Penny Elizabeth Campbell, a pioneer in the fight for LGBT rights and a strong advocate for justice and equality, died Sept. 3, 2014, at her Nashville home. She was 61. For many years she was director of residential services at Park Center, which offers recovery, employment and housing for individuals with mental illness and co-occurring disorders. The Park Center Women’s Safe Haven recently was renamed Campbell House in her honor.
Campbell was one of six Tennesseans to successfully challenge Tennessee law that prohibited same-sex sexual contact. The Tennessee Court of Appeals ruled the state’s sodomy statute unconstitutional in 1996 in the landmark case of Campbell v. Sundquist. She organized Tennessee’s contingent to the Second National March on Washington for Lesbian and Gay Rights in 1987 as well as the first gay pride parades in Nashville. When the Presidential Commission on the HIV Epidemic was hosted on Vanderbilt’s campus in 1988, Campbell, then a Vanderbilt Divinity School student, carried a picket sign to protest what she and others viewed as the commission’s ineffectualness.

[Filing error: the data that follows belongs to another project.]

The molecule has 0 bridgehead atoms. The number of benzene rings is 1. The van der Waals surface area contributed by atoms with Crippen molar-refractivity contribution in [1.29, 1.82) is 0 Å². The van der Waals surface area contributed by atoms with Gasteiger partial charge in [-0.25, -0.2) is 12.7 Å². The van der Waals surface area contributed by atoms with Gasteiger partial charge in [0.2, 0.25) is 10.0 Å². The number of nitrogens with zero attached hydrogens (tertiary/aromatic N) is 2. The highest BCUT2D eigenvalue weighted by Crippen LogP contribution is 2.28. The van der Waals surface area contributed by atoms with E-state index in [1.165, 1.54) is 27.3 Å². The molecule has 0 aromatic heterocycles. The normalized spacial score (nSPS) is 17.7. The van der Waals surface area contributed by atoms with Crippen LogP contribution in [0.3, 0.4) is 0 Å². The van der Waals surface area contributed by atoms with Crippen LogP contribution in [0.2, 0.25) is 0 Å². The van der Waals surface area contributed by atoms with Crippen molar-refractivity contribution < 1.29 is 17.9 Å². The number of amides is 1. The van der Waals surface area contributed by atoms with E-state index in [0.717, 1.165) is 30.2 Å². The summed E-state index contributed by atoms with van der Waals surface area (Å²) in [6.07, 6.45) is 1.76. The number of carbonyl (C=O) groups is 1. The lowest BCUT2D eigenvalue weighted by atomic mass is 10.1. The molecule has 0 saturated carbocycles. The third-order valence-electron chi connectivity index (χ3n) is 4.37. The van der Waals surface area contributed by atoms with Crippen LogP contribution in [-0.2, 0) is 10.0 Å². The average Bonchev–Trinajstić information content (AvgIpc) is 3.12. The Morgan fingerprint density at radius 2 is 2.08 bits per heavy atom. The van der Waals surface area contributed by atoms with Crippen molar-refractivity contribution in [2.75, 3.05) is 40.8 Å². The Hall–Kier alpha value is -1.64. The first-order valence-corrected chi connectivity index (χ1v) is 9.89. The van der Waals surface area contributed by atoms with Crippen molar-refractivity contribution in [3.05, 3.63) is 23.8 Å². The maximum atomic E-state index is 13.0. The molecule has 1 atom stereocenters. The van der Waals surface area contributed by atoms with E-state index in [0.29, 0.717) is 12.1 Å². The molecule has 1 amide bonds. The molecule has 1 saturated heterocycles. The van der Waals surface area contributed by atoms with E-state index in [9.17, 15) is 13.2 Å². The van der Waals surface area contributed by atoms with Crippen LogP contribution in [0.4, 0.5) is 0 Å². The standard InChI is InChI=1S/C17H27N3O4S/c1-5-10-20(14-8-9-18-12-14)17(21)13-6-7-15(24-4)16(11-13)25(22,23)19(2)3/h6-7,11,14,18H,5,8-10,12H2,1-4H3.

She liked to think of the community as her church. For her work on behalf of many community initiatives, Campbell received an ACLU Bill of Rights Award.
She was the daughter of Will D. Campbell, Baptist minister and famed activist who marched with the Rev. Martin Luther King Jr. She is survived by her mother, two siblings, a niece and nephews.